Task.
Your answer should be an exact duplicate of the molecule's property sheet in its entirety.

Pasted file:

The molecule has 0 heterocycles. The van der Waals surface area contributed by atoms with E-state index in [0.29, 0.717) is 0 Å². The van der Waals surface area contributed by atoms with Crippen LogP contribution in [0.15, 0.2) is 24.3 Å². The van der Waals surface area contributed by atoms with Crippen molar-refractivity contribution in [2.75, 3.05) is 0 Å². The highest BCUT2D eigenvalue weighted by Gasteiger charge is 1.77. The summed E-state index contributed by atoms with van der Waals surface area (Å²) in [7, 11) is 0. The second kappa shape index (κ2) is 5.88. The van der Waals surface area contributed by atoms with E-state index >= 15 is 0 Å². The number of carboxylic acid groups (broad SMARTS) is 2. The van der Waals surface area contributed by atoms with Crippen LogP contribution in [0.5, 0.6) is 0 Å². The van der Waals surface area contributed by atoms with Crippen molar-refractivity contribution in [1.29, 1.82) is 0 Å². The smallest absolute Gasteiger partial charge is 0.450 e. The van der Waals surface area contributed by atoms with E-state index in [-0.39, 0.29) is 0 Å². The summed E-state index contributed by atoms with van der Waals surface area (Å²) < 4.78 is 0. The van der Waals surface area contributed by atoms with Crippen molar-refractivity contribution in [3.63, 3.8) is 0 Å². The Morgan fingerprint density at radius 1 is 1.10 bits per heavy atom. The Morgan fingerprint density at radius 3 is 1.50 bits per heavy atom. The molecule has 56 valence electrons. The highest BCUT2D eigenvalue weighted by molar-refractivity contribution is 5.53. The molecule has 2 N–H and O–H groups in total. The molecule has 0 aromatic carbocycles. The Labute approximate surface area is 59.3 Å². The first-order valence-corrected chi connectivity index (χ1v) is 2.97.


The molecule has 0 heterocycles. The van der Waals surface area contributed by atoms with E-state index in [0.29, 0.717) is 0 Å². The van der Waals surface area contributed by atoms with Crippen LogP contribution in [0.15, 0.2) is 24.3 Å². The van der Waals surface area contributed by atoms with Crippen molar-refractivity contribution in [2.75, 3.05) is 0 Å². The highest BCUT2D eigenvalue weighted by Gasteiger charge is 1.77. The summed E-state index contributed by atoms with van der Waals surface area (Å²) in [7, 11) is 0. The second kappa shape index (κ2) is 5.88. The van der Waals surface area contributed by atoms with E-state index >= 15 is 0 Å². The number of carboxylic acid groups (broad SMARTS) is 2. The van der Waals surface area contributed by atoms with Crippen LogP contribution in [0.5, 0.6) is 0 Å². The van der Waals surface area contributed by atoms with Crippen molar-refractivity contribution in [1.29, 1.82) is 0 Å². The smallest absolute Gasteiger partial charge is 0.450 e. The van der Waals surface area contributed by atoms with E-state index in [-0.39, 0.29) is 0 Å². The summed E-state index contributed by atoms with van der Waals surface area (Å²) < 4.78 is 0. The van der Waals surface area contributed by atoms with Crippen molar-refractivity contribution in [3.63, 3.8) is 0 Å². The Morgan fingerprint density at radius 1 is 1.10 bits per heavy atom. The Morgan fingerprint density at radius 3 is 1.50 bits per heavy atom. The molecule has 56 valence electrons. The highest BCUT2D eigenvalue weighted by molar-refractivity contribution is 5.53. The molecule has 2 N–H and O–H groups in total. The molecule has 0 aromatic carbocycles. The Labute approximate surface area is 59.3 Å². The first-order valence-corrected chi connectivity index (χ1v) is 2.97.